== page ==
We are often asked “Why headphones?” or are told “My mum will never tolerate headphones,” and very often are asked if headphones work with hearing aids.

Here I’ll try to give some answers to those questions, but I’m not an audiologist and if you or the person you care for wears hearing aids, ask your audiologist next time you see them to get your hearing aid serviced (at least every 6 months).

First it’s important to say that early after diagnosis there is probably no need to think about headphones. Simply sitting listening to your music perhaps with a loved one or friend through the technology you currently use is great fun and will no doubt give you those flashbulb moments when you hear music that takes you back to a time in your life, a person, a holiday or other memory.

If the technology you use is still working for you great! If the music is now in one place such as a CD, mp3 player or iPod, think about getting a small speaker. This makes the whole thing more portable.

There are many great mini speakers available for around £30.00 or less. Sound quality is of course linked to price. Go to one of the big electrical retailers and get their staff to show you the options and play music through them. When I was buying one I took my iPod into the shop so I could hear my music through a few speakers. Don’t get worried by things like Bluetooth. Most of these speakers come with an auxiliary port for an audio cable. Again the staff in the electrical retailers will be able to advise. 

Speakers like this one are about the size of a box of After Eight Mints.

As we age many of us will already begin to experience difficulties with our hearing. It was once described to me as TMB syndrome. TOO MANY BIRTHDAYS! Some of us ignore it of course, much to our families annoyance. I know that my conversations with my own mother are punctuated with her frequent use of “Sorry?, Sorry?” or “Pardon?” As I mutter under my breath I know she is saying to herself “It will come to you too one day!” She’s probably right as the prevalence of hearing loss doubles for every decade of life.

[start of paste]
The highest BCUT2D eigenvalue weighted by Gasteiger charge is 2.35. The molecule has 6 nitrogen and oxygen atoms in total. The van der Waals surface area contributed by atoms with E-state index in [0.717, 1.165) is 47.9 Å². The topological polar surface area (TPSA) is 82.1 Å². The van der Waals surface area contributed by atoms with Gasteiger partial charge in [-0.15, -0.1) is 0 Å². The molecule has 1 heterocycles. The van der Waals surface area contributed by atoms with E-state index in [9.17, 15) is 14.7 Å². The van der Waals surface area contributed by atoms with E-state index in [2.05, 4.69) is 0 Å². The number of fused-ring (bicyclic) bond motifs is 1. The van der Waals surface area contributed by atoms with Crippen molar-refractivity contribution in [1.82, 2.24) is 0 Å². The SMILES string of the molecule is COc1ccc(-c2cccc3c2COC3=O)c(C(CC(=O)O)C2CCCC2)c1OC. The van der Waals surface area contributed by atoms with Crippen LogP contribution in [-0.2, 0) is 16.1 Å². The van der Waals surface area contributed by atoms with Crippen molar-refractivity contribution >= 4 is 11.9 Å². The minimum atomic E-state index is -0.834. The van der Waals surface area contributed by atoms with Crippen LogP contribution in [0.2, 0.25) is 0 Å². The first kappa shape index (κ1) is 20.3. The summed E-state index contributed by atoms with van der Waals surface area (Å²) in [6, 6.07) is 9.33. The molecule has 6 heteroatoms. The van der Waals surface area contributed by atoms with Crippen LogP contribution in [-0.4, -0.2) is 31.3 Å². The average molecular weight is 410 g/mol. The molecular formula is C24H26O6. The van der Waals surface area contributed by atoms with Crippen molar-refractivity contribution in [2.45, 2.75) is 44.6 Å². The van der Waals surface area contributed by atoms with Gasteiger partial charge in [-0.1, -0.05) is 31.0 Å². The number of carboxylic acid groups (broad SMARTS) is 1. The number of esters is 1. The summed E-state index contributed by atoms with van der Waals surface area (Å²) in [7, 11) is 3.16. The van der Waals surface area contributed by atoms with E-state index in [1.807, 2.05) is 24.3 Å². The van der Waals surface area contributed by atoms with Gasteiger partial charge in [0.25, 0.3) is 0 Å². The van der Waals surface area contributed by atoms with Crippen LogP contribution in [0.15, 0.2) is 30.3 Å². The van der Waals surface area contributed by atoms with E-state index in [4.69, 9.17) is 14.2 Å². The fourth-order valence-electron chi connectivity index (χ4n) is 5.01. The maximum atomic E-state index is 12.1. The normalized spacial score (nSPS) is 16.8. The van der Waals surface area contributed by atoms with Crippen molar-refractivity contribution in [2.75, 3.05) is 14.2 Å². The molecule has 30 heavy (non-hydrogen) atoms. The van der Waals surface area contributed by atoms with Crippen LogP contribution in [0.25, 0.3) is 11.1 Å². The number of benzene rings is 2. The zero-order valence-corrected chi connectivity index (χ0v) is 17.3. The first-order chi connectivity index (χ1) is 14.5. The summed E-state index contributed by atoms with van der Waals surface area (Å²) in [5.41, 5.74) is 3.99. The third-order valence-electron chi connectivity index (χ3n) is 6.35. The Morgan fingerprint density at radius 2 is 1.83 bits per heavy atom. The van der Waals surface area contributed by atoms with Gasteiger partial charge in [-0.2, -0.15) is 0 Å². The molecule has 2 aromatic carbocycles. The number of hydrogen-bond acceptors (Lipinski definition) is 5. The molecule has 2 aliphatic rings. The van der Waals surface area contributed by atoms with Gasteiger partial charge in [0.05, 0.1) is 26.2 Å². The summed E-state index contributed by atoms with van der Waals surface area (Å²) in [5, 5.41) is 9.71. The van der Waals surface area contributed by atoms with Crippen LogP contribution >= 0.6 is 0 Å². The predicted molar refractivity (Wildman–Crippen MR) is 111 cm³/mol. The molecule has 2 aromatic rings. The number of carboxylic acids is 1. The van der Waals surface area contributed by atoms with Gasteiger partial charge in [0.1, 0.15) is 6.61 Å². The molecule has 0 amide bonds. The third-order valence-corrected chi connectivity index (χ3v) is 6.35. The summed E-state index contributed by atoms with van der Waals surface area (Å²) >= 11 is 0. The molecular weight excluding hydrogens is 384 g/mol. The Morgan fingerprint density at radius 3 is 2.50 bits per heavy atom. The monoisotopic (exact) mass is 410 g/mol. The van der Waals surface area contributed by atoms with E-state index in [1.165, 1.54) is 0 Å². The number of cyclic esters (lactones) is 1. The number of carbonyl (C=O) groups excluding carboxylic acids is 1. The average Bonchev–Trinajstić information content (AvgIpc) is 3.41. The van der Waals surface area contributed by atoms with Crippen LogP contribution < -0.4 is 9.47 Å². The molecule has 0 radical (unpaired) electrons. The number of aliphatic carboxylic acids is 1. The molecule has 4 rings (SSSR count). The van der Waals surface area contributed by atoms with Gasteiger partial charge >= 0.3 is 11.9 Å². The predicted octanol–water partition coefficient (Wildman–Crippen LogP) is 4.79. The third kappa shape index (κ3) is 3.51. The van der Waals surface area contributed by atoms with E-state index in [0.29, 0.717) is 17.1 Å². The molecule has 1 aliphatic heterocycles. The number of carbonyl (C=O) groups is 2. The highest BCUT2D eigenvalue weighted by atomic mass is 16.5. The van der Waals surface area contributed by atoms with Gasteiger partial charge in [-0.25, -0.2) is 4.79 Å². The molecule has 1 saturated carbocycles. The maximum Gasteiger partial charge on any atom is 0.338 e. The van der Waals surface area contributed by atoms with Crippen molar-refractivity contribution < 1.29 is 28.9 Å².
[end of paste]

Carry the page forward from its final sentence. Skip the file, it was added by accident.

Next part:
Coupled with age related hearing loss, a diagnosis of dementia can mean that our ability to process sound and concentrate on one single sound (e.g. a voice, or music) in an environment with many sounds can become compromised. Our brains now have to work even harder to do this. Wearing headphones can assist with this as they block out many competing sounds and enable us to concentrate much easier. A speaker may just become one more competing sound. So try headphones.


Headphones can really help you to hear and concentrate on your music. There is a huge range of options and prices but I’ve found you don’t need to spend a fortune. Once again your electrical retailer will help but here are some basic things to consider, particularly about the size of the headphones.

  1. Many of the devices such as iPods and mp3 players come with in-ear (ear-bud) headphones. I don’t recommend these. They are difficult to clean and fall out easily as our ears age (and become floppy!)
  2. Next size up is On-ear headphones. As the name suggests these sit on the ear over the earhole. They are lightweight but do not cancel out other external noise quite so well as Over the ear types.
  3. I think the next solution is best, but as with everything it’s down to individual preference. Over the ear headphones have a bigger headphone cups which can cover the whole ear. I repeat my advice to speak to your audiologist if you wear hearing aids but from my experience hearing aid wearers need to use these over the ear headphones.  These need to have a large enough headphone cup so that it covers the hearing aid and the speaker is far enough away from the hearing aid to avoid feedback.

Tolerance of headphones is very individual. Don’t immediately reject them as an option particularly as the journey continues. Try a few different times with different music. If we’ve not been listening to music for a while, it can take time to tune in.  

I hope this advice helps but please feel free to add a comment or question and I’ll respond as soon as I can.


The Music Detective